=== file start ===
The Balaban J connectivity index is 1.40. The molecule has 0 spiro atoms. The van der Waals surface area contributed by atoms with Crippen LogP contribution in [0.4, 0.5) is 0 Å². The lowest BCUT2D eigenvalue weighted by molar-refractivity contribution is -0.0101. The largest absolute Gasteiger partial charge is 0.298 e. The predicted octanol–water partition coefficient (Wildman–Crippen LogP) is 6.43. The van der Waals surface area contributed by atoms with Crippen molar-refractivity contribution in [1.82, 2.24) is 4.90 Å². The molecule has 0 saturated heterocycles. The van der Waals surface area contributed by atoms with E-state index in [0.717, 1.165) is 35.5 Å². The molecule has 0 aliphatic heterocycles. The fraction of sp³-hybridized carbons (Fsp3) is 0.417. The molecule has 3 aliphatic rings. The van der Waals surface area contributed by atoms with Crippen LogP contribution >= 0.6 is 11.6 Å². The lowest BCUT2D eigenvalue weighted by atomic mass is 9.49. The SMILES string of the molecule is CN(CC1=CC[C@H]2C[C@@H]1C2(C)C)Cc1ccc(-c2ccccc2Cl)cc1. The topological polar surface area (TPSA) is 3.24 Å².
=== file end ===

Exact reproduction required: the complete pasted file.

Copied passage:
The Balaban J connectivity index is 1.40. The molecule has 0 spiro atoms. The van der Waals surface area contributed by atoms with Crippen LogP contribution in [0.4, 0.5) is 0 Å². The lowest BCUT2D eigenvalue weighted by molar-refractivity contribution is -0.0101. The largest absolute Gasteiger partial charge is 0.298 e. The predicted octanol–water partition coefficient (Wildman–Crippen LogP) is 6.43. The van der Waals surface area contributed by atoms with Crippen molar-refractivity contribution in [1.82, 2.24) is 4.90 Å². The molecule has 0 saturated heterocycles. The van der Waals surface area contributed by atoms with E-state index in [0.717, 1.165) is 35.5 Å². The molecule has 0 aliphatic heterocycles. The fraction of sp³-hybridized carbons (Fsp3) is 0.417. The molecule has 3 aliphatic rings. The van der Waals surface area contributed by atoms with Crippen LogP contribution >= 0.6 is 11.6 Å². The lowest BCUT2D eigenvalue weighted by atomic mass is 9.49. The SMILES string of the molecule is CN(CC1=CC[C@H]2C[C@@H]1C2(C)C)Cc1ccc(-c2ccccc2Cl)cc1. The topological polar surface area (TPSA) is 3.24 Å².